One clear winner, European Commission activity in the field of telecommunications has achieved some positive resonance among consumers, who have welcomed the abolition of roaming charges that came into effect in June 2017. But there is much more to be done to improve processes as far as the consumer is concerned. For many services of consumer interest, there are effectively 28 separate country markets. Regulation may be coordinated, but each member state still has its own financial, energy and telecommunications regulators, even though the enterprises being regulated are often organised on a Europe-wide basis. The areas of health services, banking, insurance, and pharmaceuticals also need to be opened up so that the single market becomes a reality for European consumers.

Despite lagging efforts on co-ordination on many fronts, except for the world’s largest nations, the majority of countries recognise that the best protection of their interests and the best path to their own strategic goals is to cooperate. That is the basis not just of the EU, but of other groupings such as ASEAN. This thinking also underlies regional trade agreements which often go beyond trade either in their provisions or in their stated ambitions.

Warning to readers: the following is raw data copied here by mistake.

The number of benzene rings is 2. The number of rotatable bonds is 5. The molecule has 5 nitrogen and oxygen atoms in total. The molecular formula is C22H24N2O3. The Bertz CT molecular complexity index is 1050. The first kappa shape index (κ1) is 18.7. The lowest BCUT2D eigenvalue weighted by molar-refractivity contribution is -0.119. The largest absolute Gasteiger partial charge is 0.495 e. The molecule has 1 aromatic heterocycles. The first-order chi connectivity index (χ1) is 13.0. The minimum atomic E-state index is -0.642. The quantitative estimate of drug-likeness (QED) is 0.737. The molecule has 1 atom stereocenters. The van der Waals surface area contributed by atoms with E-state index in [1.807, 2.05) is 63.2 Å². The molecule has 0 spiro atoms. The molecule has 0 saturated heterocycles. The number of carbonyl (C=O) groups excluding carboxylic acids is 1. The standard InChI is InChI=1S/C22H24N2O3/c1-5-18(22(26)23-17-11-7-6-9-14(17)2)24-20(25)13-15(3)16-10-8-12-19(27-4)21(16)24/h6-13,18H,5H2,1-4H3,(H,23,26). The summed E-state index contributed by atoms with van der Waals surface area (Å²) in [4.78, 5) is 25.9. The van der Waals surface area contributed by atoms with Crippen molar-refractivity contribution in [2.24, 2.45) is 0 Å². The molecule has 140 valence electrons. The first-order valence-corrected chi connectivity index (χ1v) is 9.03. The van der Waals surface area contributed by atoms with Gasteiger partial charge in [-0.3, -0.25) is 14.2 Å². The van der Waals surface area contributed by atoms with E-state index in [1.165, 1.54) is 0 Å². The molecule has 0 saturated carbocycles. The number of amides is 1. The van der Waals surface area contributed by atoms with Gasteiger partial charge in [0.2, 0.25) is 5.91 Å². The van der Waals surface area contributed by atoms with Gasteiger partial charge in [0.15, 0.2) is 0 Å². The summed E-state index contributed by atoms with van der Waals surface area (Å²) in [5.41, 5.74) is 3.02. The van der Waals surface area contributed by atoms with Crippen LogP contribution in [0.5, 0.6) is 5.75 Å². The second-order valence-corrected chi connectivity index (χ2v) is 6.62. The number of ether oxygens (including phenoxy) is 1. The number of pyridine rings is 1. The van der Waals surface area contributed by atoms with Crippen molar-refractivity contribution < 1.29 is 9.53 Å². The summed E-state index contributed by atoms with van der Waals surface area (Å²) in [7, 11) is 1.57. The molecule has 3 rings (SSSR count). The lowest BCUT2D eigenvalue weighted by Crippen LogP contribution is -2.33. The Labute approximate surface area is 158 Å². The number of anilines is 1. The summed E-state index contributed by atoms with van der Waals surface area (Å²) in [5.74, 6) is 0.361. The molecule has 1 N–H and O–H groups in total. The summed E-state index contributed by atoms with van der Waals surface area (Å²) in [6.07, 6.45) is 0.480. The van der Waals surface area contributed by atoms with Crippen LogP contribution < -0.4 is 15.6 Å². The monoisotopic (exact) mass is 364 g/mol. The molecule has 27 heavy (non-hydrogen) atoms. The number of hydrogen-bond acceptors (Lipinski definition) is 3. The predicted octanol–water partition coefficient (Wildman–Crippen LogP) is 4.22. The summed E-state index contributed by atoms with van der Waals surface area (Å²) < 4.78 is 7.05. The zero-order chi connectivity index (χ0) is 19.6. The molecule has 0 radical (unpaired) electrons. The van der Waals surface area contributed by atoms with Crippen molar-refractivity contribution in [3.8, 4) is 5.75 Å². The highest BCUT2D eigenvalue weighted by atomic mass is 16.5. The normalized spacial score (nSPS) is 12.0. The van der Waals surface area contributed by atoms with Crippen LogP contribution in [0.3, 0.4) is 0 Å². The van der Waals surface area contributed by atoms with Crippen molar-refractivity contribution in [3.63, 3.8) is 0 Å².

Yet one problem with regional groups is that they are often based on geography, or language or historical links, none of which may be very important in the globalised economy. Links with key economies outside the group are not necessarily improved through cooperation. For example, in the previous article on EU Trade and Investment we saw that the biggest increase in trade density for the EU was the internal one. As regional integration increases, or indeed is threatened, policy-makers may focus too much on the region and its problems, and miss the bigger picture. So, a key objective of a regional group should be to build strategic external links.

Building Bridges

The EU must build bridges, which could be realised by supporting infrastructure development and/or facilitating ​large-scale trade and investment flows between regions. But who can take on such tasks, and which countries would make for strategic links?